And the right answer is…

August 15. Just quiz any Chennaiite as to with which landmark event would they associate the day, the answer mostly would be: Landmark event.

 Of course, the reference here is to the annual Landmark Quiz, which has now become hugely popular among those people with whom it was already hugely popular. I mean I see the same quizmaster, almost the same winners, and more importantly, the same losers and the same set of audience every year.

But quizzing is not about winning or losing. It is about celebration of knowledge, especially that knowledge that the answer you know for sure is invariably the other team’s ‘direct question’.

Good quizzers are ones who are there not just for the pulsation of the competition. They are there: For earning knowledge. For securing valuable nuggets of information. For collecting interesting trivia. Which they mostly use for the cerebral purpose of showing off to totally non-quizzing people.

But good quizzing is not about the quizzer. It is obviously about the quizmaster. It is all about eliciting the right answers from people who even may not have understood the question. The CBI, for instance, keeps quizzing Marans, Raja and others. But never gets the required answers. I think the CBI should give negative marks for wrong answers.

Experts say that with a good quiz question, even if you do not know the answer, you must still be able to work it out, provided you are smart. No, provided your quizmaster is smart enough to hide a clue in the question.

Let us deal with this through a practical example:

Question: An Indian model has accused a well- known international cricket umpire of having intimate relationship with her after promising to marry her.  She now sees him as a fraud. Can you identify him?

As a matter of fact I didn’t know the answer to the question. But you can call me clever, for I still managed to figure the answer to be the Pakistan umpire Asad Rauf.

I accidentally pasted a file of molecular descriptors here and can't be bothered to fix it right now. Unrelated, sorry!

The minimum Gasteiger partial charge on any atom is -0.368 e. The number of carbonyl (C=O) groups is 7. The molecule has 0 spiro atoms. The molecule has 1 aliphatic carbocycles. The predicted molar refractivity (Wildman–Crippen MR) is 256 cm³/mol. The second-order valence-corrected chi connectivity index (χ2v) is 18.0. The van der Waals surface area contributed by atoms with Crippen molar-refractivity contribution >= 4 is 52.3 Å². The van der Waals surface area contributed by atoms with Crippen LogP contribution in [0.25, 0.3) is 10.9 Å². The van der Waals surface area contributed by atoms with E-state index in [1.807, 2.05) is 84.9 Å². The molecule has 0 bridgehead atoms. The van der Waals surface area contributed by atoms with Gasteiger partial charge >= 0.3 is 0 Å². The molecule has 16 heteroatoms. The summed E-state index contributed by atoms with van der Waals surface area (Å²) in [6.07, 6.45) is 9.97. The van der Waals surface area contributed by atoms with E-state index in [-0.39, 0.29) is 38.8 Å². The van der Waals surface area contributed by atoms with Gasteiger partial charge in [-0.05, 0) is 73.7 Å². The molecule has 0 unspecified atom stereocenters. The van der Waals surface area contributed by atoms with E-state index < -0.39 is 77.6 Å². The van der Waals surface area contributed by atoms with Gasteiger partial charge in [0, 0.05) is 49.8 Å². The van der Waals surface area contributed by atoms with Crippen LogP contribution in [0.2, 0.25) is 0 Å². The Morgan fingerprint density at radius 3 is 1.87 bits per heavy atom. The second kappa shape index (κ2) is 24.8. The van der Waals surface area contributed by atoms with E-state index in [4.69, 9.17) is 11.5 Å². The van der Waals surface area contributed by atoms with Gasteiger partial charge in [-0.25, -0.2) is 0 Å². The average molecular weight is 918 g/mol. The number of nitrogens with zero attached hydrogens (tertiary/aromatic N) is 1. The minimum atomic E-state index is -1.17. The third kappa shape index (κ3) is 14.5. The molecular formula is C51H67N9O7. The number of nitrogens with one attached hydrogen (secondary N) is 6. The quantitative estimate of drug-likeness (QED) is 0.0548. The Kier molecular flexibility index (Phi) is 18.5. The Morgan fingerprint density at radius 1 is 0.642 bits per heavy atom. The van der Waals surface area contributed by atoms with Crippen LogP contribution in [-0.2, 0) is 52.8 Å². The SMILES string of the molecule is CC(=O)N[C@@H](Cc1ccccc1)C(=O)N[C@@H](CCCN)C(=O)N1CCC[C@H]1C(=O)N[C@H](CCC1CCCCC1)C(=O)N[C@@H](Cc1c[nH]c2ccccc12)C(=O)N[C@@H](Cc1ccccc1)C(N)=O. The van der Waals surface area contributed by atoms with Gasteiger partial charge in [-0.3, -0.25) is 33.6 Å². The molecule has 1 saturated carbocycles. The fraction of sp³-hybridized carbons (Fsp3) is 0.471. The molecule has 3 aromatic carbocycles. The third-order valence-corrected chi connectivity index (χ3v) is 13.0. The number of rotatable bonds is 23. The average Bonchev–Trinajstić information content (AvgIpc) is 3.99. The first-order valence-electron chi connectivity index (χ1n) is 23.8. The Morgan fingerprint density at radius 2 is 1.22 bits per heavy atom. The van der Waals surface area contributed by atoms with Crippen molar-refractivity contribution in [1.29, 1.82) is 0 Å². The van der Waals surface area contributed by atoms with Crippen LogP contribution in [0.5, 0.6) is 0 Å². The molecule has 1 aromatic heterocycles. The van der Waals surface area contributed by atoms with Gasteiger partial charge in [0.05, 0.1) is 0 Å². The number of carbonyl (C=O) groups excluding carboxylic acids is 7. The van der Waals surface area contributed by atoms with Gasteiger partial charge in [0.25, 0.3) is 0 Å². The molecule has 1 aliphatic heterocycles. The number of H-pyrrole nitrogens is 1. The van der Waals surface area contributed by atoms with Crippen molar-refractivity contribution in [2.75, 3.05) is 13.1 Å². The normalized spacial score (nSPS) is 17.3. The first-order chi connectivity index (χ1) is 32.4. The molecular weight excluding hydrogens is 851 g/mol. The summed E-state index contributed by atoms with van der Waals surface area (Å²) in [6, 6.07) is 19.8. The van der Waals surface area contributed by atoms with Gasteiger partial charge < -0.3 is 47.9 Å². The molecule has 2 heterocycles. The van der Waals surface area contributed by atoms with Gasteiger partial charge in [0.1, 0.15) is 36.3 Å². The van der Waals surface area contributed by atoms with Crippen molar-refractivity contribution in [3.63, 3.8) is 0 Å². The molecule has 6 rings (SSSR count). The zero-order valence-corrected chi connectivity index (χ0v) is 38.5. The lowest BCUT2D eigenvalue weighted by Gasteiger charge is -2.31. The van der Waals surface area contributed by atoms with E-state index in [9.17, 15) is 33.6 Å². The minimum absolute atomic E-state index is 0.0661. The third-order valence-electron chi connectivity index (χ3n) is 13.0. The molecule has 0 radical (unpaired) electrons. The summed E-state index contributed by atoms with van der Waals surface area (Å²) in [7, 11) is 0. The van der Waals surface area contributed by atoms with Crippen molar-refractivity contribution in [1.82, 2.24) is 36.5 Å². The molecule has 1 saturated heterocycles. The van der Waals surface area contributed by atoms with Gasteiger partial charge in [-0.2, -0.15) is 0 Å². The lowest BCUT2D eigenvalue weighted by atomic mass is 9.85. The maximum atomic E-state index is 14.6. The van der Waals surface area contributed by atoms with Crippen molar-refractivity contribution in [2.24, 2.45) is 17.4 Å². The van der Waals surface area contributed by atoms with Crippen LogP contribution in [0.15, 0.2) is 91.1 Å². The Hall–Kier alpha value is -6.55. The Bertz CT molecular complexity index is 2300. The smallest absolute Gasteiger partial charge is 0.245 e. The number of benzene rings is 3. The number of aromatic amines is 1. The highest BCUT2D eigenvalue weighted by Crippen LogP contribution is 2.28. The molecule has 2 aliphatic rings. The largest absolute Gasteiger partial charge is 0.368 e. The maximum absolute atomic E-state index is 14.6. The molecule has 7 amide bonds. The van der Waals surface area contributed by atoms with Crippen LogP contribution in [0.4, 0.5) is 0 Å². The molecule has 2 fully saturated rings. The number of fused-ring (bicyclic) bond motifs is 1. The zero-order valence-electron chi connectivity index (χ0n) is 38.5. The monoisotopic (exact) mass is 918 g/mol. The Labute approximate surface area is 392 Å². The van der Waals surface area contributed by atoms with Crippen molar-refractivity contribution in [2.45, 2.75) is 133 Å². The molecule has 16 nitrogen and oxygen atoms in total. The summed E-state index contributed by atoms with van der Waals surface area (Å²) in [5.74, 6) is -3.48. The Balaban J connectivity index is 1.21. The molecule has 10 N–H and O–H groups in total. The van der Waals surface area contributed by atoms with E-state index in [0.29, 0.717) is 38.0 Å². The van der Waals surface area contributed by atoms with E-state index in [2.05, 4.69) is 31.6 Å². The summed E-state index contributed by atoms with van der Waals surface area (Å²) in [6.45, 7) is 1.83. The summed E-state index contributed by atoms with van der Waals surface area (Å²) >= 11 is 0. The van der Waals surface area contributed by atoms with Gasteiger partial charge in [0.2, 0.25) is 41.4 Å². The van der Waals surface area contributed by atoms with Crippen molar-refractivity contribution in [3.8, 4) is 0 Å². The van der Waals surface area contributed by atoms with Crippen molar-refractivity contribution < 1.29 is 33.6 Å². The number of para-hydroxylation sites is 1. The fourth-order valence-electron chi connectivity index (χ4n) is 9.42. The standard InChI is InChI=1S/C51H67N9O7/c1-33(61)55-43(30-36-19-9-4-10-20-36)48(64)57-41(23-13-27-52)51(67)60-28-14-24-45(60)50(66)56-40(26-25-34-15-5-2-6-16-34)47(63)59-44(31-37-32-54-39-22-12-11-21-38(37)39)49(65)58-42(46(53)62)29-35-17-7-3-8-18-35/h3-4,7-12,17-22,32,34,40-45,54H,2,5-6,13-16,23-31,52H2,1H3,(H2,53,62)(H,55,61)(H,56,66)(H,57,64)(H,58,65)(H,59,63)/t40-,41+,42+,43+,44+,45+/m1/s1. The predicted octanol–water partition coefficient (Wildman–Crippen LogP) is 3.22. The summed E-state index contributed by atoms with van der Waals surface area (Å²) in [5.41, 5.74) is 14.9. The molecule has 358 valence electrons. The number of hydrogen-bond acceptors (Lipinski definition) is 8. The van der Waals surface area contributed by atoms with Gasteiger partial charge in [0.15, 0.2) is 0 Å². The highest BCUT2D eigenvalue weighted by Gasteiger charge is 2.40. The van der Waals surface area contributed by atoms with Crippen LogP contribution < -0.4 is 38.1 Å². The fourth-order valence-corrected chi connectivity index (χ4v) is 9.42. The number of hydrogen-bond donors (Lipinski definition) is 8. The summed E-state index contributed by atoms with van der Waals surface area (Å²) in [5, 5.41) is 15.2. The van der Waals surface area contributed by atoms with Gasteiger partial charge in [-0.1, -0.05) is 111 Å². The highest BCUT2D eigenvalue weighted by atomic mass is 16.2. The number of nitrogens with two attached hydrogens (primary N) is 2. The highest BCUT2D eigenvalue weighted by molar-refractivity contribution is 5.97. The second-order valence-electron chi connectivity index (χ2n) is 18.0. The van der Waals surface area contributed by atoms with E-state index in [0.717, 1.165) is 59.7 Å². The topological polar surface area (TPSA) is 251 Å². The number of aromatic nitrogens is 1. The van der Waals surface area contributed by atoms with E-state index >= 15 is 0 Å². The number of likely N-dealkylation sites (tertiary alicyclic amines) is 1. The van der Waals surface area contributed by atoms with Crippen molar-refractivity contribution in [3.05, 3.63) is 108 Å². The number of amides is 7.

How? Well, I just googled for it.

Hahaha. That is a pretty weak joke. The thing is, in the question you will find the line: She now sees him ‘as a fraud’, which words when you re-arrange, will get you: ‘Asad Rauf’.

We will round it off with another example:

Question: Which American writer’s first and given names were Jerome David?

How do you work out the answer here? Tell out the name ‘Jerome David’ loudly. No luck. Okay, stay cool. Now quickly try to abbreviate it. That makes it ‘JD’. ‘JD’? ‘JD’ it is.  Oh Yesssssss, how can you miss this? ‘JD’ indeed is Just Dial. Now call them and ask for the answer.

Intelligent guessing is another way to attempt questions for which you may not have the answers.

Again we will try to understand this through a simulated quiz competition example:

Quizmaster: Which David Lean film was forbidden to be screened at the same time in Israel for anti-Semitism, and in Egypt for being sympathetic to Jews?

You:  What an interesting twist this is…

Quizmaster: (Interjecting overzealously) I can grant you only five marks. The answer I was actually looking for is: Oliver Twist. Anyway…

Another example….

Quizmaster: ‘X’, a website, ‘is a masterpiece of human creative genius and is also of universal human value. If successful, ‘X’ would become the first digital entry on a prestigious UNESCO roster of international cultural and natural wonders that includes Giant’s Causeway, Stonehenge and Westminster Abbey. Now identify ‘X’.

You: (Furrowing the forehand as if thinking intently. But don’t overdo it. For, you exhibit the same expression when you feel severely constipated in the loo) Wish I had Wikipedia with me now…

Quizmaster: What inspired quizzing this is. Absolutely bang on. ‘Wikipedia’ is indeed the answer that I was looking for. Full 20 points for Team: ‘Amar, Akbar and Pichumani’)

You: (Pump your fits animatedly and let out a yelp of ‘yes’ as if you knew the answer all along. This is the important aspect of successful quizzing).

But remember such serendipitous guessing may not always work, because in a quiz competition —- pay close attention here —- they tend to vary their questions.

Now I will illustrate how this ‘inspired guessing’ is not always such a good thing:

Quizmaster: Just identify this

You: Wish I had Wikipedia with me now…

Quizmaster: Dude, this is an audio clue.

One thing about quizzing is that when people know the answers to the questions then the quiz will be termed ‘too easy’, and when the questions go unanswered the allegation will be it is ‘too vague’. So what constitutes a good quiz?

I think I will pass the question.